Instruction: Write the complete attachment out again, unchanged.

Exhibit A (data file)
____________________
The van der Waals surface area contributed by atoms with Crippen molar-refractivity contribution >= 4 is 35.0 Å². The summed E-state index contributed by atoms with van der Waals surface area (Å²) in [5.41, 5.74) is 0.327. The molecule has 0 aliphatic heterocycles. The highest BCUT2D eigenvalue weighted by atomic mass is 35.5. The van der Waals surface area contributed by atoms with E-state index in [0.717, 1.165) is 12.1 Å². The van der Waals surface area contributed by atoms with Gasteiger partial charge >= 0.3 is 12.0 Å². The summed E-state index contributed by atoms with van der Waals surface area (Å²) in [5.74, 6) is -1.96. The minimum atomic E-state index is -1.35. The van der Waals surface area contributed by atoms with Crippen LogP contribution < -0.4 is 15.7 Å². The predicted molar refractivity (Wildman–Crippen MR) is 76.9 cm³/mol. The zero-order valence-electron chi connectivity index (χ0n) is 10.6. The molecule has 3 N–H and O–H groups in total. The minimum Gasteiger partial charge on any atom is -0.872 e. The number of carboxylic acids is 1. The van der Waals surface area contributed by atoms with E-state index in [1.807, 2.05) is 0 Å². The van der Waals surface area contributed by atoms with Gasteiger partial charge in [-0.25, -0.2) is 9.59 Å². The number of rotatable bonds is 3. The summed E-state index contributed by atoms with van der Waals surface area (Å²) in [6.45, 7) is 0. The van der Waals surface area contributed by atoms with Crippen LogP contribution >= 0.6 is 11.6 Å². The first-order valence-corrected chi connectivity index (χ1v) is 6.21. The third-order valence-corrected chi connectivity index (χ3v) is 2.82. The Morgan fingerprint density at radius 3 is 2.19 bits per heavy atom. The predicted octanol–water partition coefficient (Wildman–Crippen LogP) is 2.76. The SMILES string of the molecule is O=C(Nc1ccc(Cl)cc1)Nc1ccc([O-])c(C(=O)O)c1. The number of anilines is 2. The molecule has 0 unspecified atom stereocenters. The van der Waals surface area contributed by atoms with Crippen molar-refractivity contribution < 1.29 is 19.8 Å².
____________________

The van der Waals surface area contributed by atoms with Crippen molar-refractivity contribution >= 4 is 35.0 Å². The summed E-state index contributed by atoms with van der Waals surface area (Å²) in [5.41, 5.74) is 0.327. The molecule has 0 aliphatic heterocycles. The highest BCUT2D eigenvalue weighted by atomic mass is 35.5. The van der Waals surface area contributed by atoms with E-state index in [0.717, 1.165) is 12.1 Å². The van der Waals surface area contributed by atoms with Gasteiger partial charge >= 0.3 is 12.0 Å². The summed E-state index contributed by atoms with van der Waals surface area (Å²) in [5.74, 6) is -1.96. The minimum atomic E-state index is -1.35. The van der Waals surface area contributed by atoms with Crippen LogP contribution < -0.4 is 15.7 Å². The predicted molar refractivity (Wildman–Crippen MR) is 76.9 cm³/mol. The zero-order valence-electron chi connectivity index (χ0n) is 10.6. The molecule has 3 N–H and O–H groups in total. The minimum Gasteiger partial charge on any atom is -0.872 e. The number of carboxylic acids is 1. The van der Waals surface area contributed by atoms with E-state index in [1.807, 2.05) is 0 Å². The van der Waals surface area contributed by atoms with Gasteiger partial charge in [-0.25, -0.2) is 9.59 Å². The number of rotatable bonds is 3. The summed E-state index contributed by atoms with van der Waals surface area (Å²) in [6.45, 7) is 0. The van der Waals surface area contributed by atoms with Crippen LogP contribution >= 0.6 is 11.6 Å². The first-order valence-corrected chi connectivity index (χ1v) is 6.21. The third-order valence-corrected chi connectivity index (χ3v) is 2.82. The Morgan fingerprint density at radius 3 is 2.19 bits per heavy atom. The predicted octanol–water partition coefficient (Wildman–Crippen LogP) is 2.76. The SMILES string of the molecule is O=C(Nc1ccc(Cl)cc1)Nc1ccc([O-])c(C(=O)O)c1. The number of anilines is 2. The molecule has 0 unspecified atom stereocenters. The van der Waals surface area contributed by atoms with Crippen molar-refractivity contribution < 1.29 is 19.8 Å².